Finjan: MS didn't address Excel security hole

Although Microsoft identified a security vulnerability in its Excel spreadsheet in December, it failed to provide a complete fix for the problem - and now a real-world example of code that exploits it has been discovered, according to security company Finjan Software. Finjan says the so-called Russian New Year exploit uses a combination of HTML code and the Call feature in Excel to mount attacks. It says a hacker could use it to request that Excel copy information from a PC or install code, such as the BackOrifice hacker tool.

Although Microsoft identified a theoretical security vulnerability in its Excel spreadsheet in December, the company has failed to provide a complete fix for the problem, and now a real-world example of code that exploits it has been discovered, according to security company Finjan Software.

Finjan claims that the Russian New Year exploit -- which is said to have originated somewhere in Russia around the New Year -- uses a combination of HTML code and the Call feature in Excel to mount attacks. A hacker using mobile code could use it to request that Excel copy information from a PC or install code, such as the BackOrifice hacker tool, according to Finjan officials.

"This Call function has the ability to call [DLLs] or native code," said Penny Leavy, vice president of worldwide marketing and business development at Finjan. "All you have to have is Excel 95 or 97 installed on your machine; it does not have to be running."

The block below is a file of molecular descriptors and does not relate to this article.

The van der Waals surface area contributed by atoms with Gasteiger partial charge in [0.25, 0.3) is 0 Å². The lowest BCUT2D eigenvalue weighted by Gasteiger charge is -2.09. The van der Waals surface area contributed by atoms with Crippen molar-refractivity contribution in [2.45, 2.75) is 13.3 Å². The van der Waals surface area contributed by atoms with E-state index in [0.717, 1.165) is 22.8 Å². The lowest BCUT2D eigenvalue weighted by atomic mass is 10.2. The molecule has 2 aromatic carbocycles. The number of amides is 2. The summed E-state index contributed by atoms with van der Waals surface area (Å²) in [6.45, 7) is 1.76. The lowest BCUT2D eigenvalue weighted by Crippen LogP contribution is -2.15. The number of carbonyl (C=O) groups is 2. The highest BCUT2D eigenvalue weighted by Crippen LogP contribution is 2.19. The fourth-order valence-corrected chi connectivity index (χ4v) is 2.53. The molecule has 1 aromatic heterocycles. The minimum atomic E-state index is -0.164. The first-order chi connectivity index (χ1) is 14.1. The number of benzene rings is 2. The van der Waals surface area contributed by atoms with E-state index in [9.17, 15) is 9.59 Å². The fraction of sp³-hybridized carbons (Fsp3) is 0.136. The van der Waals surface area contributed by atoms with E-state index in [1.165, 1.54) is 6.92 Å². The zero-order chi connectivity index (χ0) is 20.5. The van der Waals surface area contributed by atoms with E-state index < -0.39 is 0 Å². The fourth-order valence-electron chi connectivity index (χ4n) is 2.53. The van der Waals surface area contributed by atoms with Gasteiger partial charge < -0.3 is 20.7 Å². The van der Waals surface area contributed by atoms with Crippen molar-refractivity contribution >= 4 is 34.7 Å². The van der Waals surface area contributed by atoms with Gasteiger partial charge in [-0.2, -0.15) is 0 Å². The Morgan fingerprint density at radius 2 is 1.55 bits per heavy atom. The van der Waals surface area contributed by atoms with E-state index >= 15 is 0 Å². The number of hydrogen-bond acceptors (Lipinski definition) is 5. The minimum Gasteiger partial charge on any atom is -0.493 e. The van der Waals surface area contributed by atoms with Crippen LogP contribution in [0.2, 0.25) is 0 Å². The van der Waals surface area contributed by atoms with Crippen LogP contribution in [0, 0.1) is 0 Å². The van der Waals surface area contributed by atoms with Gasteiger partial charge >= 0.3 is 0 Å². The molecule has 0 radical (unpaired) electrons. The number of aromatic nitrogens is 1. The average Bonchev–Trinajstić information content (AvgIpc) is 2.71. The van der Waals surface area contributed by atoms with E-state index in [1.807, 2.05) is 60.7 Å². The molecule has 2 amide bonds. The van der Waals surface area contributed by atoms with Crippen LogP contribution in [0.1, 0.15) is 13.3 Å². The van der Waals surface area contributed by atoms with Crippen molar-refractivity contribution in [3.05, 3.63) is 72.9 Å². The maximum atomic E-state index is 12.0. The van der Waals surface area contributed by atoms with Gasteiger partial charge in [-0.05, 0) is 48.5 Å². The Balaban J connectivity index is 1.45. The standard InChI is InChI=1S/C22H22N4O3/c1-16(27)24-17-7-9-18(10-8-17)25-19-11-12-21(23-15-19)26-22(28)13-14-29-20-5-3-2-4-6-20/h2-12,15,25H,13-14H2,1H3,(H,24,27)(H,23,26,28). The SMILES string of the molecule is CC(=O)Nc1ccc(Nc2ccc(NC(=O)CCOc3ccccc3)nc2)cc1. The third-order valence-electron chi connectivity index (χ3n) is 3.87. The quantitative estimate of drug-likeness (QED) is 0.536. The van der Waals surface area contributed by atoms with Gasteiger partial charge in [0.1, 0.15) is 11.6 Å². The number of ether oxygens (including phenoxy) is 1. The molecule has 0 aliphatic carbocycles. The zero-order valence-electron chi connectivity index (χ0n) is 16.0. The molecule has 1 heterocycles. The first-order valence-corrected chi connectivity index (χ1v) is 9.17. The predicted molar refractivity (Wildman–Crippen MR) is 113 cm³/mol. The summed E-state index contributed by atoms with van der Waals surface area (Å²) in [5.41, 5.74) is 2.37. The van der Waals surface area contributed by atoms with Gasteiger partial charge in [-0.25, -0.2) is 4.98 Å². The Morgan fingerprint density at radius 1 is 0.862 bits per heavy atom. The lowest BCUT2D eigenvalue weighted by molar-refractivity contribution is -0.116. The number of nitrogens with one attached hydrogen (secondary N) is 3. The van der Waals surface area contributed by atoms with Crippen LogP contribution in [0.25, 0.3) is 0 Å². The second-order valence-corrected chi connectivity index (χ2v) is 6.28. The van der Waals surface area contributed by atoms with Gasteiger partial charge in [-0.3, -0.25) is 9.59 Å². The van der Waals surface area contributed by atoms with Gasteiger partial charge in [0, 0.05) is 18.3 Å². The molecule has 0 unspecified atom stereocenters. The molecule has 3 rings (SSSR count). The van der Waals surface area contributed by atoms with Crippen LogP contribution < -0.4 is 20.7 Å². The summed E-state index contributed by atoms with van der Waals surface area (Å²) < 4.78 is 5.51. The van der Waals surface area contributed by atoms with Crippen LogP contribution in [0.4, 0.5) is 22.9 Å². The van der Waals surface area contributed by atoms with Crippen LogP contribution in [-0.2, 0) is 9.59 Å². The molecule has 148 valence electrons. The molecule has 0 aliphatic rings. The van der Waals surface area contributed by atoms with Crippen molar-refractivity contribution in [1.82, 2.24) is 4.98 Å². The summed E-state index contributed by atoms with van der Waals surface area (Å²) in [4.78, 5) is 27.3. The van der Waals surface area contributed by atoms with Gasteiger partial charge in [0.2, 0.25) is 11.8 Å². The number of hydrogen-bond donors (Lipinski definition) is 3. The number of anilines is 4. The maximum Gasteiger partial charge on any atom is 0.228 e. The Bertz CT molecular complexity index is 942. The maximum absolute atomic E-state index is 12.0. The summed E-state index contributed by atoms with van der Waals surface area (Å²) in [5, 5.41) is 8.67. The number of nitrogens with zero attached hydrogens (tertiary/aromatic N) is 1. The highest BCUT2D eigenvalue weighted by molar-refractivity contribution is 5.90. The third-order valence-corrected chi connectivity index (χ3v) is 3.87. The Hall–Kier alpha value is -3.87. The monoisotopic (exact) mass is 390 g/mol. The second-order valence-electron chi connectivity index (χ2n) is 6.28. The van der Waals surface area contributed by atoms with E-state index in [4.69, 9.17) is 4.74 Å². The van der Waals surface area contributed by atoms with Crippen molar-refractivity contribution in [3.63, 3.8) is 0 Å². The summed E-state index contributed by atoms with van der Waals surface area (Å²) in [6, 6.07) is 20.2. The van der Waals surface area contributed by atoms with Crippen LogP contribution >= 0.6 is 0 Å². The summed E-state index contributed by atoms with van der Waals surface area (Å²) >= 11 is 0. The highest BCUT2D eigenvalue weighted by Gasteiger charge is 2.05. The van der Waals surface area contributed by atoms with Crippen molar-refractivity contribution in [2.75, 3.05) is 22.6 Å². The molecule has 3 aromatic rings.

On Dec. 10, 1998, Microsoft issued a patch for the vulnerability. However, according to Finjan officials, Microsoft did not go far enough: It points out that the patch is available only for Excel 97, not Excel 95; that the patch is also available only for English versions of the product; and that it does not disable the use of macros to access Call.

"We are not anti-Microsoft on this," said Ron Moritz, director of the technology office at Finjan. "[But] they haven't gone all the way in addressing [the problem]."

Microsoft, however, accused Finjan of being alarmist.

"They [Finjan] are describing a scenario that's consistent with what we described in December, and I'm not sure why they're promoting it as something new," said John Duncan, Microsoft Office product manager. "This issue is nothing new, and it is not different in any way from other potential situations that a malicious hacker could engage in. I'm not sure how it helps customers to be alarmist."

Both companies agreed, however, that the short-term answer is to disable the Call feature in Excel.

The Excel 97 fix can be found at officeupdate.microsoft.com/downloadDetails/xl97cfp.htm.

Finjan Software Inc., in San Jose, Calif., can be reached at www.finjan.com. Microsoft Corp., in Redmond, Wash., can be reached at www.microsoft.com.

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